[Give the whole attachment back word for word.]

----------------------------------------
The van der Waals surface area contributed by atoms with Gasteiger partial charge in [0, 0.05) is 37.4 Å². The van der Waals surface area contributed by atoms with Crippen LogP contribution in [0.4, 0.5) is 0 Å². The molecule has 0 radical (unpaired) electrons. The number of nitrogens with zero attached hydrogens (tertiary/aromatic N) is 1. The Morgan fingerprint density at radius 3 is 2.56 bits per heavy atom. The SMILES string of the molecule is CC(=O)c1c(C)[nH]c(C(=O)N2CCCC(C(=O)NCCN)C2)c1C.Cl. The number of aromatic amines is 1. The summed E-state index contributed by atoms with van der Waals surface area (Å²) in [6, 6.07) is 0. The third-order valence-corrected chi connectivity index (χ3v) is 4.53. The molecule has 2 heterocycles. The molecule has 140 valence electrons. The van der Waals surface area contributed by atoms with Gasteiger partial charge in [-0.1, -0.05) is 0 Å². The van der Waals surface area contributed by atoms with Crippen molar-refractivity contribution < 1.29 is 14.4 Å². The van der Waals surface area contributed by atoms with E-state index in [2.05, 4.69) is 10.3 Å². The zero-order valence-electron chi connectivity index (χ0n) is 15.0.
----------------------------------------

The van der Waals surface area contributed by atoms with Gasteiger partial charge in [0, 0.05) is 37.4 Å². The van der Waals surface area contributed by atoms with Crippen LogP contribution in [0.4, 0.5) is 0 Å². The molecule has 0 radical (unpaired) electrons. The number of nitrogens with zero attached hydrogens (tertiary/aromatic N) is 1. The Morgan fingerprint density at radius 3 is 2.56 bits per heavy atom. The SMILES string of the molecule is CC(=O)c1c(C)[nH]c(C(=O)N2CCCC(C(=O)NCCN)C2)c1C.Cl. The number of aromatic amines is 1. The summed E-state index contributed by atoms with van der Waals surface area (Å²) in [6, 6.07) is 0. The third-order valence-corrected chi connectivity index (χ3v) is 4.53. The molecule has 2 heterocycles. The molecule has 140 valence electrons. The van der Waals surface area contributed by atoms with Gasteiger partial charge in [-0.1, -0.05) is 0 Å². The van der Waals surface area contributed by atoms with Crippen molar-refractivity contribution < 1.29 is 14.4 Å². The van der Waals surface area contributed by atoms with E-state index in [2.05, 4.69) is 10.3 Å². The zero-order valence-electron chi connectivity index (χ0n) is 15.0.